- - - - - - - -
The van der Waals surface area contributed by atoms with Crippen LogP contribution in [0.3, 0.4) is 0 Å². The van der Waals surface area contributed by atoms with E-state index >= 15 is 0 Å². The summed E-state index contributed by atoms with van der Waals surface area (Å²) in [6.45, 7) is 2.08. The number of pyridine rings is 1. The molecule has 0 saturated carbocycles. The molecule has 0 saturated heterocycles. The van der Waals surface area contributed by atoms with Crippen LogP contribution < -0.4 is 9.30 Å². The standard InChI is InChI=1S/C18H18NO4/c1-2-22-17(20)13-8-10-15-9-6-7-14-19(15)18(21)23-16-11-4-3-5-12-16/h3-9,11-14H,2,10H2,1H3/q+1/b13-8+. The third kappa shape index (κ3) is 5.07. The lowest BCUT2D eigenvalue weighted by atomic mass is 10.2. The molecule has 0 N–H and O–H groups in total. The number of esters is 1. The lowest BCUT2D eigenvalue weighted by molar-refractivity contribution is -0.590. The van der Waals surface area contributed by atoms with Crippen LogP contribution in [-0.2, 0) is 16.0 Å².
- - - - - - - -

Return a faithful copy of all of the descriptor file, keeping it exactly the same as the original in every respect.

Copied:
The van der Waals surface area contributed by atoms with Crippen LogP contribution in [0.3, 0.4) is 0 Å². The van der Waals surface area contributed by atoms with E-state index >= 15 is 0 Å². The summed E-state index contributed by atoms with van der Waals surface area (Å²) in [6.45, 7) is 2.08. The number of pyridine rings is 1. The molecule has 0 saturated carbocycles. The molecule has 0 saturated heterocycles. The van der Waals surface area contributed by atoms with Crippen LogP contribution < -0.4 is 9.30 Å². The standard InChI is InChI=1S/C18H18NO4/c1-2-22-17(20)13-8-10-15-9-6-7-14-19(15)18(21)23-16-11-4-3-5-12-16/h3-9,11-14H,2,10H2,1H3/q+1/b13-8+. The third kappa shape index (κ3) is 5.07. The lowest BCUT2D eigenvalue weighted by atomic mass is 10.2. The molecule has 0 N–H and O–H groups in total. The number of esters is 1. The lowest BCUT2D eigenvalue weighted by molar-refractivity contribution is -0.590. The van der Waals surface area contributed by atoms with Crippen LogP contribution in [-0.2, 0) is 16.0 Å².